Global GDS oversampling

Description of the global GDS oversampling feature, which greatly increases the frequency at which GDSs are sampled to avoid sampling errors. In cases where more than one GDS transition can happen during one simulation step, see Switch-level GDS oversampling instead.

The motivation for GDS oversampling is explained in GDS oversampling document. So, here it is assumed that you are familiar with basic principle of the GDS oversampling. The main benefit of GDS oversampling is possibility to sample GDSs with much bigger frequency that the frequency of the simulation step. Global GDS Oversampling allows the HIL device to sample inputs multiple times during one simulation step while also memorizing the moment the change happened. By doing this, we can attenuate sampling errors, and reach far better simulation results. This works because with Global GDS Oversampling, information about the exact time when the GDS is changed is used to compensate the state output. Figure 1 shows an illustration of Global GDS oversampling on a simple example. Algorithm can be divided into three phases:
  1. Sampling of GDSs with high speed, and recording the moment when the change in the GDS happens.
  2. State space output is calculated with the wrong GDS input. Meanwhile, information about the time when the GDS changes is used to calculate the value of states that will be used for the compensation in the next simulation step. These values are not visible at the outputs.
  3. Third phase is the compensation of states. The temporary calculated state output from the previously simulated step and information about the time when the GDS is changed are used to calculate new state output. After calculation and compensation, the correct value of the state will be present at the output.
Figure 1. Basic principle of Global GDS oversampling
Drawbacks of Global GDS oversampling are:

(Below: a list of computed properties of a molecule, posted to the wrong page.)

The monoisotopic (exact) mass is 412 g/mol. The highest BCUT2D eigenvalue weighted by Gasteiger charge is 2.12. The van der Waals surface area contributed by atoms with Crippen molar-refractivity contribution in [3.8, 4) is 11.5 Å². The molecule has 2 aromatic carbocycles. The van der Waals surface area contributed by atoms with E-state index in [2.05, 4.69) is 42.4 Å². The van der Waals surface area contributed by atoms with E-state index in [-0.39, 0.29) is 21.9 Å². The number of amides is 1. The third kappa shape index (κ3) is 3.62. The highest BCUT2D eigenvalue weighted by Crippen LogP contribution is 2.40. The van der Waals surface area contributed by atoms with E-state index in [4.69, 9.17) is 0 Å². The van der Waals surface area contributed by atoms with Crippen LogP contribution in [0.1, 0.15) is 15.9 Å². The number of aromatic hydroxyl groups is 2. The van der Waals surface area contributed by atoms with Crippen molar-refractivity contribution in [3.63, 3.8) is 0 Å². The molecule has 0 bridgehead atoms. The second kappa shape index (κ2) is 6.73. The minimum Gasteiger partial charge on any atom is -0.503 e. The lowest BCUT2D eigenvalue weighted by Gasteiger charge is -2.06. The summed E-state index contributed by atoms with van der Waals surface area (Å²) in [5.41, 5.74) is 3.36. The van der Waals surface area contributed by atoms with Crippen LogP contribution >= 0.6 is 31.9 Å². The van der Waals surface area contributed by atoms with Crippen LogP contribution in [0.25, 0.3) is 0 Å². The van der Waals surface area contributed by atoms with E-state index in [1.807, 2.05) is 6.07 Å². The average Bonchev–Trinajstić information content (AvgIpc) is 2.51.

1. Additional computation load due to algorithm complexity and additional latency in the form of an additional time step dedicated for compensation.
  2. Only one GDS transition within each sub-circuit (SPC) can be handled during a single simulation step. In cases where more than one GDS transition can happen during one simulation step, see Switch-level GDS oversampling instead.

Global GDS oversampling can be enabled from Table 2, and it is enabled by default.

When using the Boost example model with a switching frequency of 20kHz and a PWM modulator block utilized in loop-back, we can see the difference between cases where Global GDS oversampling is used and when it is not. Figure 2 shows output voltage and current of a fixed PWM duty cycle in steady state operation with Global GDS Oversampling disabled. Fluctuations in both graphs are due to uncorrected sampling errors and are not expected in the real system. With a 1┬ÁS simulation step, the effective resolution is less than 6 bits. This means that simulator sees around 50 samples per PWM period, which results in imprecise duty cycle detection. Because of this, there are low frequency voltage and current fluctuations in the steady state with a fixed PWM duty cycle, which is something we do not expect to see in the real system.
Figure 2. Results observed from boost example with Global GDS oversampling disabled
However, with Global GDS Oversampling enabled, the sampling period is much lower, which increases the effective resolution to around 13 or 12 bits. With this increased number of samples per PWM period and with an algorithm that uses the exact time when GDS is changed to compensate state output, we have much more accurate results which can be seen in Figure 3, where unexpected fluctuations do not exist.
Figure 3. Results observed from boost example with Global GDS oversampling enabled

GDS Oversampling frequency and minimum timestep

The GDS Oversampling resolution is defined by the IO Timing of the device. This means it can be as high as 6.25 ns for HIL402, 602+, and 604 devices, and 3.5 ns for HIL404 and HIL606 devices.